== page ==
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Unformatted text preview: Cultural Anthropology Anth 0510-210-02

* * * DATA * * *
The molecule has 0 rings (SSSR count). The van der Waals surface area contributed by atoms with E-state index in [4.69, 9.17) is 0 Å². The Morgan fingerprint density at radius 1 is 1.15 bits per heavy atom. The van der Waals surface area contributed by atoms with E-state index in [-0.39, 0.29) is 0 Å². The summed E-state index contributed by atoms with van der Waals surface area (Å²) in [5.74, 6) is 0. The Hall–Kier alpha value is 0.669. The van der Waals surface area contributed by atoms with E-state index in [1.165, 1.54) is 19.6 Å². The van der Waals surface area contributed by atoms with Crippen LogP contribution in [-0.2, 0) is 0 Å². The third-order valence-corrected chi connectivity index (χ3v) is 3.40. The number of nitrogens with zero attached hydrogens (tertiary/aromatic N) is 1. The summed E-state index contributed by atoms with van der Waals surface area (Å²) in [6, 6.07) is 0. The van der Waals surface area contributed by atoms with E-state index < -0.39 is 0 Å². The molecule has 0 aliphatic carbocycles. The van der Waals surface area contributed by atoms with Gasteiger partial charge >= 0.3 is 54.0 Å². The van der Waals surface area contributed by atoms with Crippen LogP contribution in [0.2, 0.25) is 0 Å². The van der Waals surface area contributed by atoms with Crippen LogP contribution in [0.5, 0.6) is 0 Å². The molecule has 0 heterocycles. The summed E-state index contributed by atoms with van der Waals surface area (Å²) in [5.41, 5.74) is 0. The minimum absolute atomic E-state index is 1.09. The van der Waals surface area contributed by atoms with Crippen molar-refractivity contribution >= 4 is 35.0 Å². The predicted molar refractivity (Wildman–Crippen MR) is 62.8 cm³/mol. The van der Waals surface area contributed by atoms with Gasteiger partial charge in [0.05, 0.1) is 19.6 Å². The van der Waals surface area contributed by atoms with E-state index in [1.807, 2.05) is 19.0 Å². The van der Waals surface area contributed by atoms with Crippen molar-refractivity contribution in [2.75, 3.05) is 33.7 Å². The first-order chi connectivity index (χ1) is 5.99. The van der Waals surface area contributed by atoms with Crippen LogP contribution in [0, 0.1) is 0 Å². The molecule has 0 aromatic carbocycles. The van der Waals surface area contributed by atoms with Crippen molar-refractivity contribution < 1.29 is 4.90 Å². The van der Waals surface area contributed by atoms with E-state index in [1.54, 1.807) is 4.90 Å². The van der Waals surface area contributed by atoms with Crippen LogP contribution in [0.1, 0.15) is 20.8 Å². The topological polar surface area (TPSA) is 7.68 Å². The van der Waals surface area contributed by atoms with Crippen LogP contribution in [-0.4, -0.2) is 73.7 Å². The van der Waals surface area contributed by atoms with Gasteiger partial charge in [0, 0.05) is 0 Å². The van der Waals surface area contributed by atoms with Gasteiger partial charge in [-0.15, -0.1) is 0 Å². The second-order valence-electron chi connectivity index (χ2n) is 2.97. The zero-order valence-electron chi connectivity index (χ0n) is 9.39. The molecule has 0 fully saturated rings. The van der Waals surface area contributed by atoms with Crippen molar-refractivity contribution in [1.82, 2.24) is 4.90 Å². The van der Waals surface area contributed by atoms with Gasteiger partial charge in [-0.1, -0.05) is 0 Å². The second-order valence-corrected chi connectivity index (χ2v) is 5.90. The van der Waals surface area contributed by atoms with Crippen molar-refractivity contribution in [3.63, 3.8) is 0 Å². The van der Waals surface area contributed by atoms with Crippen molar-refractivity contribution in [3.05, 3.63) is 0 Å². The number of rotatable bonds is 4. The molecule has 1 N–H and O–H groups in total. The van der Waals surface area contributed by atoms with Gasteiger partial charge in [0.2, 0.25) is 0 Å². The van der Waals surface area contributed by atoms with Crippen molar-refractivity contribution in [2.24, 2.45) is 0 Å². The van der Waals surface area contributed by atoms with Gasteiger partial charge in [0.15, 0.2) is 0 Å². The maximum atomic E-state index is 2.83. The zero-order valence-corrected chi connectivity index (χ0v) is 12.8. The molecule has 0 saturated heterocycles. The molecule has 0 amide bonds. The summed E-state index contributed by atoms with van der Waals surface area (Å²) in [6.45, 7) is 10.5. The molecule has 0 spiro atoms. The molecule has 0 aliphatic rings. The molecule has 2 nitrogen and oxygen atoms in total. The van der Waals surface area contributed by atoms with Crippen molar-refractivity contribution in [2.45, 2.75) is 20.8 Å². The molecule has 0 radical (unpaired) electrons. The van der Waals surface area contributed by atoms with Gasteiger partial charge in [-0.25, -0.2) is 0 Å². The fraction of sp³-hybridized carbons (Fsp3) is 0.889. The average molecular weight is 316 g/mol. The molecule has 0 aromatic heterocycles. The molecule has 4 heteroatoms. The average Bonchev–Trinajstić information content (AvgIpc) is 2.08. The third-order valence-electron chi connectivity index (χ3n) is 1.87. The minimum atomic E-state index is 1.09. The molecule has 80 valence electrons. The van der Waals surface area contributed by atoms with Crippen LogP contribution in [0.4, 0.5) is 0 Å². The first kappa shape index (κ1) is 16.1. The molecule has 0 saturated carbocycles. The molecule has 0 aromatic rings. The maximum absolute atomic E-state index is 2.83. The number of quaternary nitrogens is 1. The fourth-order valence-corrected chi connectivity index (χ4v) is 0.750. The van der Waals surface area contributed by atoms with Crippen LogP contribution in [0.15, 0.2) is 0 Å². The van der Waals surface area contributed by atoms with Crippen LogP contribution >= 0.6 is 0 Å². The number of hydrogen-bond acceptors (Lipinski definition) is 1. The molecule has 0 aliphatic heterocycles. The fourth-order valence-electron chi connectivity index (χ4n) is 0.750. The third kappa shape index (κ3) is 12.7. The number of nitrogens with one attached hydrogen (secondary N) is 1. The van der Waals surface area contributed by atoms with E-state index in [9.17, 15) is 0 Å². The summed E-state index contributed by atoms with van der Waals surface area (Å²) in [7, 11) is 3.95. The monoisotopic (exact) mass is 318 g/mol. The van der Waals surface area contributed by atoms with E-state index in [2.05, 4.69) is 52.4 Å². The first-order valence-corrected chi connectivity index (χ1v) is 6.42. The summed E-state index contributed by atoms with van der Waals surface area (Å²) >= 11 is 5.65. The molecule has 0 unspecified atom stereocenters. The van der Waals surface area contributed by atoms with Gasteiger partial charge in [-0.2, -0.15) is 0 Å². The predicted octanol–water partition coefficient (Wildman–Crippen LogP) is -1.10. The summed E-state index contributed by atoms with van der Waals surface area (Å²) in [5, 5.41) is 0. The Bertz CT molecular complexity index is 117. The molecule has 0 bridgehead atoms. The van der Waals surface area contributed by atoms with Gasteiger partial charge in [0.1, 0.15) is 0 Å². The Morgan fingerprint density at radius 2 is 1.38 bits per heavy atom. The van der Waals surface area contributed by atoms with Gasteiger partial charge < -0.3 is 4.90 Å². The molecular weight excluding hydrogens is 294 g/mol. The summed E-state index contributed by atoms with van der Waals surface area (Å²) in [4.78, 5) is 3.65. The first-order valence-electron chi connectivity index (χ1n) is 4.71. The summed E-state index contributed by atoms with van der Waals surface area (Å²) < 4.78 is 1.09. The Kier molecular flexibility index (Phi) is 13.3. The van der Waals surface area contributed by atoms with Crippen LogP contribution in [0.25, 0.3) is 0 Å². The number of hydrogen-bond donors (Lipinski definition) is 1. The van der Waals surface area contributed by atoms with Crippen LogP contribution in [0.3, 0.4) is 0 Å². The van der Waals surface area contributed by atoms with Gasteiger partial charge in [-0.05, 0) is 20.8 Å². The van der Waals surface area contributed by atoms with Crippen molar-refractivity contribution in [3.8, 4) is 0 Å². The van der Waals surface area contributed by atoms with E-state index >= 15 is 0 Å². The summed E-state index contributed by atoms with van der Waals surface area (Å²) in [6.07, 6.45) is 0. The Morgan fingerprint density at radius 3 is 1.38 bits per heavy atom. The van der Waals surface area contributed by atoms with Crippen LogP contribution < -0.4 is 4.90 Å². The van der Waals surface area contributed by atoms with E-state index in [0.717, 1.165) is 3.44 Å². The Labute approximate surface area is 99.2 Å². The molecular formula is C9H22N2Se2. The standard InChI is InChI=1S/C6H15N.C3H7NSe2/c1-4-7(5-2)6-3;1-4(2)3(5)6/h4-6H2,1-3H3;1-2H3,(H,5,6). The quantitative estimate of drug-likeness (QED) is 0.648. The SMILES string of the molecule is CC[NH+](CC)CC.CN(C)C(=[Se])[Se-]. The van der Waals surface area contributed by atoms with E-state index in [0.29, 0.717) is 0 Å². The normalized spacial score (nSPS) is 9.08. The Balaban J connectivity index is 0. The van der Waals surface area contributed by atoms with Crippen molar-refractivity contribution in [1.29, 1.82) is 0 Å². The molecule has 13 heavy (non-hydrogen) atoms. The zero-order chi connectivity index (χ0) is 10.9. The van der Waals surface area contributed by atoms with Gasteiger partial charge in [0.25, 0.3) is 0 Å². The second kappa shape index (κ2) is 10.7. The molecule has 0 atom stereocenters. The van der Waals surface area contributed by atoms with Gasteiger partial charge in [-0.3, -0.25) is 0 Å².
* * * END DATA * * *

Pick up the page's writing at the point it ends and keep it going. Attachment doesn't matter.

Professor: Jason Younker Office: 01-3169 Office Hours: M/W Noon-2:00 or appt. Email: email@example.com Office phone: 475-5549 Quarter: Spring 2007(1) Sec. 02 M/W 2-3:50 p.m. Building/Room 6-3201 Course Description: Cultural Anthropology is the study of individuals and groups within the context of culture. It examines the sociocultural, political, and economic lives of people and the interconnections among these. In this course we will examine many fundamental topics in cultural anthropology. We will, for example discuss gender, marriage, and sexuality; explore the relevance of economic and political practices; probe the ways in which culture impacts thinking in virtually all areas of life; look at the ways in which a person's physical and mental health relates to economics and politics; and discuss the ways in which globalization and the West, in particular, has affected cultures worldwide. Readings/Required Texts: Students will be expected to pre-read assigned readings for the week as these will be the subject of lectures and class discussions. Supplemental readings will be provided by the instructor and available in the Wallace Library. Schedule of readings are listed in table. Schultz, E., and Robert Lavenda 2005 Cultural Anthropology: A Perspective on the Human Condition, 6th ed. Oxford University Press: New York. Instructor's Objectives: 1) Provide a comfortable atmosphere where students can reflect upon and share their cultural experiences and compare the differences and similarities of other cultures from around the globe; 2) Provide students a broad introduction to the world of cultural anthropology--what anthropologists study, their theoretical positions, their fieldwork, and the global and local impacts anthropological study has made; 3) Provide examples how anthropological study can be an asset in business, technology, science and self-exploration; 4) Provide students an introduction to the instructor's personal research in Native American cultures and American anthropology. Methods of Instruction: Classroom sessions will include lecture, films, and active participation of students based on the required readings. Grading: 5% Extra credit: Attendance and Participation: Attendance will be taken every day. If you have more than two (2) absences you will receive no extra credit points for attendance and participation. Extra credit is worth 5 points. 30% Quizzes: Two (2) quizzes will be given during the course of the quarter and will cover material discussed in the preceding weeks; Sept 19th and Oct 31st. Quizzes can consist of all or a 1 combination of fill-in-the blank, multiple choice, and short answer essay questions. Each quiz is worth 15 points. 30% Mid-term exam: Exam is cumulative and covering material from Sept 3 to Sept 26. Exam consists of fill-in-the-blank and multiple choice questions. Mid-term exam is worth 30 points. 40% Final examination: Final exam will include fill-in-the-blank, multiple choices, and shortanswer questions from material primarily discussed from Oct 3 through Nov 7; however, several questions from the mid-term exam may be included at the discretion of the instructor. Final exams cannot be taken early unless our exam conflicts with other course exams (RIT policy). Final exam is worth 40 points. What Different Grades Mean: A=92-100 Completed all assignments, outstanding work (mastery of course materials, creative analyses, analyses substantiated with copious specific details, active and well prepared class discussion); B=83-91 Completed all assignments, and took work seriously; C=74-82 Completed all assignments, some work unsatisfactory, demonstrating a partial grasp of the readings and lectures, or work done hastily; D=65-73 Completed all assignments, but often unsatisfactorily; F=64-below Assignment(s) missing or work consistently done unsatisfactorily Please note: I will not round up grades at the end of the quarter. Your effort determines your grade. Policies: